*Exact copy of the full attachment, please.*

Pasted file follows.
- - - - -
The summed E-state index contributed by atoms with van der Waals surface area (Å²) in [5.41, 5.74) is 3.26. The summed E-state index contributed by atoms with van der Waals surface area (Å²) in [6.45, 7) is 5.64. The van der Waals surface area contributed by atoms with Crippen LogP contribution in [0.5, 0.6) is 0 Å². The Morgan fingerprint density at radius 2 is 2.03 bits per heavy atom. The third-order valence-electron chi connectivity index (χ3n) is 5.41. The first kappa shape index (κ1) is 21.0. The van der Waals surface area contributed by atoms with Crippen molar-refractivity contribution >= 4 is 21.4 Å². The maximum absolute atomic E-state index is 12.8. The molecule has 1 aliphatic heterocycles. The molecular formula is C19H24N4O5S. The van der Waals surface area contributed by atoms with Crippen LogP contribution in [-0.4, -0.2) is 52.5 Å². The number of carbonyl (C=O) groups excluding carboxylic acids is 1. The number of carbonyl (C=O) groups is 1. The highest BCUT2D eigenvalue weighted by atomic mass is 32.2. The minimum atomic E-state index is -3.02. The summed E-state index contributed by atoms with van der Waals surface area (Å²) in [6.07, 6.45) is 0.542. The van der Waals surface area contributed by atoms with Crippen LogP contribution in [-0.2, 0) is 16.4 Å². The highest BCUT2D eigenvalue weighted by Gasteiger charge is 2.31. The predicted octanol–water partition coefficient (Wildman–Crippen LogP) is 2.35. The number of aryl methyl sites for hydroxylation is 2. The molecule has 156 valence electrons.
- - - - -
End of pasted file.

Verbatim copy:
The summed E-state index contributed by atoms with van der Waals surface area (Å²) in [5.41, 5.74) is 3.26. The summed E-state index contributed by atoms with van der Waals surface area (Å²) in [6.45, 7) is 5.64. The van der Waals surface area contributed by atoms with Crippen LogP contribution in [0.5, 0.6) is 0 Å². The Morgan fingerprint density at radius 2 is 2.03 bits per heavy atom. The third-order valence-electron chi connectivity index (χ3n) is 5.41. The first kappa shape index (κ1) is 21.0. The van der Waals surface area contributed by atoms with Crippen molar-refractivity contribution >= 4 is 21.4 Å². The maximum absolute atomic E-state index is 12.8. The molecule has 1 aliphatic heterocycles. The molecular formula is C19H24N4O5S. The van der Waals surface area contributed by atoms with Crippen LogP contribution in [-0.4, -0.2) is 52.5 Å². The number of carbonyl (C=O) groups excluding carboxylic acids is 1. The number of carbonyl (C=O) groups is 1. The highest BCUT2D eigenvalue weighted by atomic mass is 32.2. The minimum atomic E-state index is -3.02. The summed E-state index contributed by atoms with van der Waals surface area (Å²) in [6.07, 6.45) is 0.542. The van der Waals surface area contributed by atoms with Crippen LogP contribution in [-0.2, 0) is 16.4 Å². The highest BCUT2D eigenvalue weighted by Gasteiger charge is 2.31. The predicted octanol–water partition coefficient (Wildman–Crippen LogP) is 2.35. The number of aryl methyl sites for hydroxylation is 2. The molecule has 156 valence electrons.